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Colleen, "A Flame My Love, A Frequency"

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cover imageCécile Schott has long been my absolute favorite kind of artist: the kind who thoughtfully and quietly pieces together wonderfully distinctive albums and tends to only surface when she has something new and intriguing to say.  As a result, being a Colleen fan has been a deliciously unpredictable slow-motion rollercoaster that has taken some expectation-subverting turns over the years: most artists who come right out of the gate with a sublime and timeless masterpiece like Everyone Alive Wants Answers would just keep revisiting that success with diminishing returns, but Schott has tirelessly kept moving forward with each new album.  That evolution reached a crescendo of sorts with 2015 vocal-centric Captain of None, shedding a lot of artifice to reveal a more intimate and direct incarnation of Colleen.  In some ways, this latest album continues that trajectory, but it also finds Schott setting her viola da gamba aside for a synthesizer.  Admittedly, I tend to shake my head sadly whenever someone makes a synth album these days, but Schott has managed to bend those electronics to her will rather than falling under their spell like so many others.

Last Updated on Monday, 06 November 2017 09:32

Emptyset, "Skin"

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cover imageThis latest EP is something of a daring experimental coda to this year’s excellent Borders, as studio wizards James Ginzburg and Paul Purgas attempt to translate their crushing, frequency-saturated onslaught into purely acoustic recording techniques.  Obviously, there has been a lot of foreshadowing throughout the duo’s career hinting at this direction given Emptyset's longstanding fascination with architecture and natural resonance, but it was not until Borders that the essential missing piece was added to the formula: the viscerally biting snarl and rattle of a homemade zither.  Given that Skin further constrains an already hyper-constrained vein of minimalism, this EP is primarily just for existing fans eager to see how well Ginzburg and Purgas handle pushing their vision to a seemingly self-sabotaging extreme, but a few of these simple variations survive the transformation with quite a lot of raw power intact.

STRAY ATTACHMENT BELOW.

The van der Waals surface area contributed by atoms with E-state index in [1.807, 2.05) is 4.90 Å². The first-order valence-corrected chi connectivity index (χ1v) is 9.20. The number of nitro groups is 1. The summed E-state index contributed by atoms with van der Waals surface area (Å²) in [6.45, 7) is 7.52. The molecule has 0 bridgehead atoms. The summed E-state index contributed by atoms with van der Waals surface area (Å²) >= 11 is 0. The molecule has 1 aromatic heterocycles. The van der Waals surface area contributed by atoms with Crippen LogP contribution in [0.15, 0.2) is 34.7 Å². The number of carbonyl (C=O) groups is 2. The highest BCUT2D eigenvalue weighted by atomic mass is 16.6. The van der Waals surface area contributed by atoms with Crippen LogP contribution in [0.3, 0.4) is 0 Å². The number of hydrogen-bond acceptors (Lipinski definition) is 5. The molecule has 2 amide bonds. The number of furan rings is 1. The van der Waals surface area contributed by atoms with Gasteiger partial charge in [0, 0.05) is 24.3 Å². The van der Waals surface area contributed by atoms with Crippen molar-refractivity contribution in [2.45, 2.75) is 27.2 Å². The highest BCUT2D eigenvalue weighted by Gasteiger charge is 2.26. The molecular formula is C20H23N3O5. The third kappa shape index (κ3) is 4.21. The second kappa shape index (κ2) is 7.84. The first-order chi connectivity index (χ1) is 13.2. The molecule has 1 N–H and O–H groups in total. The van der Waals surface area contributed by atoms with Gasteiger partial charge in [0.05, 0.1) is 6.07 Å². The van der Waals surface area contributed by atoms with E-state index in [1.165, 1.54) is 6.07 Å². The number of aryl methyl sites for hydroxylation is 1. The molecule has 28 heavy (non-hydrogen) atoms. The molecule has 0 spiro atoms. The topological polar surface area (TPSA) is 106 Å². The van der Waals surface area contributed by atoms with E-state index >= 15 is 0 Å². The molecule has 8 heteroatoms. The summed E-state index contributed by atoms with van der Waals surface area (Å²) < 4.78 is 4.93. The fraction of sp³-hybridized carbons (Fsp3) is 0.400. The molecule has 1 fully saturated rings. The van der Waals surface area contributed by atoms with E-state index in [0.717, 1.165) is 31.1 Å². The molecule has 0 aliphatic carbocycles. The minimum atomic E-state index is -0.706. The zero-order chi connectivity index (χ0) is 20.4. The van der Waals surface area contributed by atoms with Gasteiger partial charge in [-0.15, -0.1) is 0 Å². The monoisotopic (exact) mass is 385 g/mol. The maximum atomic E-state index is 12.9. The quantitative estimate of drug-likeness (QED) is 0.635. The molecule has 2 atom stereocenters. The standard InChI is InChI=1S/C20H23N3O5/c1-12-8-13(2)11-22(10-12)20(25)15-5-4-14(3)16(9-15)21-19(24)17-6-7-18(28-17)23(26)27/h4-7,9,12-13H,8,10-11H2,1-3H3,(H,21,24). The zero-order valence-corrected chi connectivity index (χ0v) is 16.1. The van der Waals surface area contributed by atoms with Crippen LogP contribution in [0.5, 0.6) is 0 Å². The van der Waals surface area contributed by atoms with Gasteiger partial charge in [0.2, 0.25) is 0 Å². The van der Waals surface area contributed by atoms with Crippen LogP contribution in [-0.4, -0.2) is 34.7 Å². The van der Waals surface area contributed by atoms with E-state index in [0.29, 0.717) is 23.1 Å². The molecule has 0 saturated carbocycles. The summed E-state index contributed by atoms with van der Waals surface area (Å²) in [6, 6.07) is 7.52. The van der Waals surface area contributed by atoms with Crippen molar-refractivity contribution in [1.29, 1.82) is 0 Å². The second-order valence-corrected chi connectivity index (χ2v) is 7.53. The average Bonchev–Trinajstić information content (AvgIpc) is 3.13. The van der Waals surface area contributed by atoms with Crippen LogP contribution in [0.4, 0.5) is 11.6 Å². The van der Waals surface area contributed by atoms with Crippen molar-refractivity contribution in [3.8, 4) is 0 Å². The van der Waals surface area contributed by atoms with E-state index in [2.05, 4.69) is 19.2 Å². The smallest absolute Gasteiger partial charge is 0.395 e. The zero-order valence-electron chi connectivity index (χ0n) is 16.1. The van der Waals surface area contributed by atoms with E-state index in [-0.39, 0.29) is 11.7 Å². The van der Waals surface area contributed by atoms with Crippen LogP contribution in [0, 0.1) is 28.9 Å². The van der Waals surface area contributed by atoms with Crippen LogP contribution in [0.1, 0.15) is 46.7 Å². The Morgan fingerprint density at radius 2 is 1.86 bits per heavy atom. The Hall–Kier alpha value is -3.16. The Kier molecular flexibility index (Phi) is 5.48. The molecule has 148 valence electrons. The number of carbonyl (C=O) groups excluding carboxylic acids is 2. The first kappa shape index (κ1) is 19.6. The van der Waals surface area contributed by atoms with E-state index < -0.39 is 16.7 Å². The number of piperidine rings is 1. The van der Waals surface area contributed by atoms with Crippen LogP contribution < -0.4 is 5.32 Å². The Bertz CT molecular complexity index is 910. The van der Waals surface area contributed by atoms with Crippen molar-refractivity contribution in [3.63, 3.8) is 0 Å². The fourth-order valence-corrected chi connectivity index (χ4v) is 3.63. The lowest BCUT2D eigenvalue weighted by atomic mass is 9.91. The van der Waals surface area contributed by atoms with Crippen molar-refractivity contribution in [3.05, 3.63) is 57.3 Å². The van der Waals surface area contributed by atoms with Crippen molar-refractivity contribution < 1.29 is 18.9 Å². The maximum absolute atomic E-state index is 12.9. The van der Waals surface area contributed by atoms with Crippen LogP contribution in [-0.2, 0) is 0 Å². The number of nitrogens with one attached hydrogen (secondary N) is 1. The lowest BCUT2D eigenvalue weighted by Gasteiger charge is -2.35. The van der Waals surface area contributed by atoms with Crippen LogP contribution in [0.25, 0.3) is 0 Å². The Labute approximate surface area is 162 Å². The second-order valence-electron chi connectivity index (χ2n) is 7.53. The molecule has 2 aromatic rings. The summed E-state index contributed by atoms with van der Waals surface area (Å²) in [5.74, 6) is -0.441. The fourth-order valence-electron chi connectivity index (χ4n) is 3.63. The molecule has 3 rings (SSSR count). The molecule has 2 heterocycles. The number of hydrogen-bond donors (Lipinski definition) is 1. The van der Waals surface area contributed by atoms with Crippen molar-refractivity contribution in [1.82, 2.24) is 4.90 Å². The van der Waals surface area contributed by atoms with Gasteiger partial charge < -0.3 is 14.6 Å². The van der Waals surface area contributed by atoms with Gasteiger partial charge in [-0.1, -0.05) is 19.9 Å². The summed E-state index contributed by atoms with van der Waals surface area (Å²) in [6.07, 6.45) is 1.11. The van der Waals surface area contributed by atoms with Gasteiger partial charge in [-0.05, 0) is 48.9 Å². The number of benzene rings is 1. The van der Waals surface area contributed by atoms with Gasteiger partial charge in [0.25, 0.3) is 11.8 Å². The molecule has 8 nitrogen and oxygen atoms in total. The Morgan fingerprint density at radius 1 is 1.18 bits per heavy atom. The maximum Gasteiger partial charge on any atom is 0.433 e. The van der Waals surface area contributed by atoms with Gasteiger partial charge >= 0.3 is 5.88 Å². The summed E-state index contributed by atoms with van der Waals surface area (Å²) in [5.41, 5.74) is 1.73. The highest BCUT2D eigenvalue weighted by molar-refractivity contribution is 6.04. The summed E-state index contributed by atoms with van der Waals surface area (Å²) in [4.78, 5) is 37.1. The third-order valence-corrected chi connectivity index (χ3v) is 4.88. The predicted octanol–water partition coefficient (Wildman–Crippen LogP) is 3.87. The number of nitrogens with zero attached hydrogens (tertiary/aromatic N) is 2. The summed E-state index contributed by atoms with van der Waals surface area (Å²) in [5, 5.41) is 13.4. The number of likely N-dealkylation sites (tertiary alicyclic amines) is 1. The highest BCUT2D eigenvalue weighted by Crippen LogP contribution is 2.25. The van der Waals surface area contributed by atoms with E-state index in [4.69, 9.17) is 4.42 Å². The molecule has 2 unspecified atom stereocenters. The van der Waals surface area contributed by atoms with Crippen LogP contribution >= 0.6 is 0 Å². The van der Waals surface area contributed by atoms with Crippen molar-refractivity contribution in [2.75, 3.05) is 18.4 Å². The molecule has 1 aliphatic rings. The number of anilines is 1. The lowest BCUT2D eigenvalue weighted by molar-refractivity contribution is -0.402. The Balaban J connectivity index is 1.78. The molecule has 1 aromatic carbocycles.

Last Updated on Monday, 23 October 2017 07:30

David First, "Civil War Songs (For Solo Harmonica)"

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cover image The third installment in David First's Same Animal, Different Cages album series (which are constructed from the use of a single instrument) is a contradictory piece of art.  On one hand, it is clearly the most song-focused of the series thus far: a record of melodies and more conventional structures that contrast with the often pure experiments of the previous installments for guitar and analog synthesizer.  However, by nature of the instrument used this time, a harmonica, I found it to be a more challenging work, but one that is still as rewarding as the releases that preceded it, and perhaps the most conceptually rich as well.

Last Updated on Monday, 16 October 2017 22:32

Elodie, "Vieux Silence"

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cover imageFor their latest album, the duo of Andrew Chalk and Timo van Luijk (Af Ursin) take an unexpected detour from their impressive run of limited self-released albums for an appearance on Stephen O'Malley’s eclectic Ideologic Organ imprint.  To honor this auspicious occasion, the core line-up is fleshed out with returning collaborators Tom James Scott and Jean Noël Rebilly, as well as pedal steel guitarist Daniel Morris.  In all other respects, however, Vieux Silence is every bit a traditional Elodie album, unfolding as a flickering impressionist dream that seems to emanate from a time and place totally unlike our own.  As an album, it does not necessarily tower above the rest of Elodie's consistently fine oeuvre, but the title piece might be the single most achingly gorgeous piece that Chalk and van Luijk have recorded together to date.

Last Updated on Monday, 30 October 2017 08:22

Aaron Turner & Daniel Menche, "Nox"

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cover imageWhile the gargantuan, triple disc Sleeper from Daniel Menche is still relatively new, he and SIGE head Aaron Turner (he of an immense number of projects) also managed to find the time to record this collaborative LP.  Recorded over a two year span, Nox is far more inviting and downright beautiful than I would have expected from two artists who have always shown hints of the sort in the past.

Last Updated on Monday, 16 October 2017 19:55

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